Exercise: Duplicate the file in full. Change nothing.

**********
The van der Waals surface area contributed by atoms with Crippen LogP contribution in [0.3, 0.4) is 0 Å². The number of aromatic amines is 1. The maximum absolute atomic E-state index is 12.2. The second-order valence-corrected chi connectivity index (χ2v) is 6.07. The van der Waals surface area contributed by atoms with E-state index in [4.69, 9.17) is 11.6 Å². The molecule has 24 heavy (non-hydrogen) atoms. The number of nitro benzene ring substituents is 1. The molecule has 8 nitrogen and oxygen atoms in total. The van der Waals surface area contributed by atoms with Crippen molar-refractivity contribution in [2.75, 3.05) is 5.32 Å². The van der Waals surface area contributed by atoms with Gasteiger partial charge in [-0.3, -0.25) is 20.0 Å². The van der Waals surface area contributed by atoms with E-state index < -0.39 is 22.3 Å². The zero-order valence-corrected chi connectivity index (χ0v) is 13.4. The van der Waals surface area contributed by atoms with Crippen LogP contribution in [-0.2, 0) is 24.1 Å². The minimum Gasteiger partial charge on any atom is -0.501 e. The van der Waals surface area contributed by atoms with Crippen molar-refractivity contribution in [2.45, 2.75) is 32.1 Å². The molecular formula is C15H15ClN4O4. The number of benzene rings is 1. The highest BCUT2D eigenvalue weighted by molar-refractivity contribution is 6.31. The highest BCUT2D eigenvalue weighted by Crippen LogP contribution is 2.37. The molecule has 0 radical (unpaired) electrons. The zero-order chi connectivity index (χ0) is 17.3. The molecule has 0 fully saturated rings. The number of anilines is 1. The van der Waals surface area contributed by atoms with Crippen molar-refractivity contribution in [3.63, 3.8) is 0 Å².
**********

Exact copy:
The van der Waals surface area contributed by atoms with Crippen LogP contribution in [0.3, 0.4) is 0 Å². The number of aromatic amines is 1. The maximum absolute atomic E-state index is 12.2. The second-order valence-corrected chi connectivity index (χ2v) is 6.07. The van der Waals surface area contributed by atoms with E-state index in [4.69, 9.17) is 11.6 Å². The molecule has 24 heavy (non-hydrogen) atoms. The number of nitro benzene ring substituents is 1. The molecule has 8 nitrogen and oxygen atoms in total. The van der Waals surface area contributed by atoms with Crippen molar-refractivity contribution in [2.75, 3.05) is 5.32 Å². The van der Waals surface area contributed by atoms with Gasteiger partial charge in [-0.3, -0.25) is 20.0 Å². The van der Waals surface area contributed by atoms with E-state index < -0.39 is 22.3 Å². The zero-order valence-corrected chi connectivity index (χ0v) is 13.4. The van der Waals surface area contributed by atoms with Crippen LogP contribution in [-0.2, 0) is 24.1 Å². The minimum Gasteiger partial charge on any atom is -0.501 e. The van der Waals surface area contributed by atoms with Crippen molar-refractivity contribution in [2.45, 2.75) is 32.1 Å². The molecular formula is C15H15ClN4O4. The number of benzene rings is 1. The highest BCUT2D eigenvalue weighted by molar-refractivity contribution is 6.31. The highest BCUT2D eigenvalue weighted by Crippen LogP contribution is 2.37. The molecule has 0 radical (unpaired) electrons. The zero-order chi connectivity index (χ0) is 17.3. The molecule has 0 fully saturated rings. The number of anilines is 1. The van der Waals surface area contributed by atoms with Crippen molar-refractivity contribution in [3.63, 3.8) is 0 Å².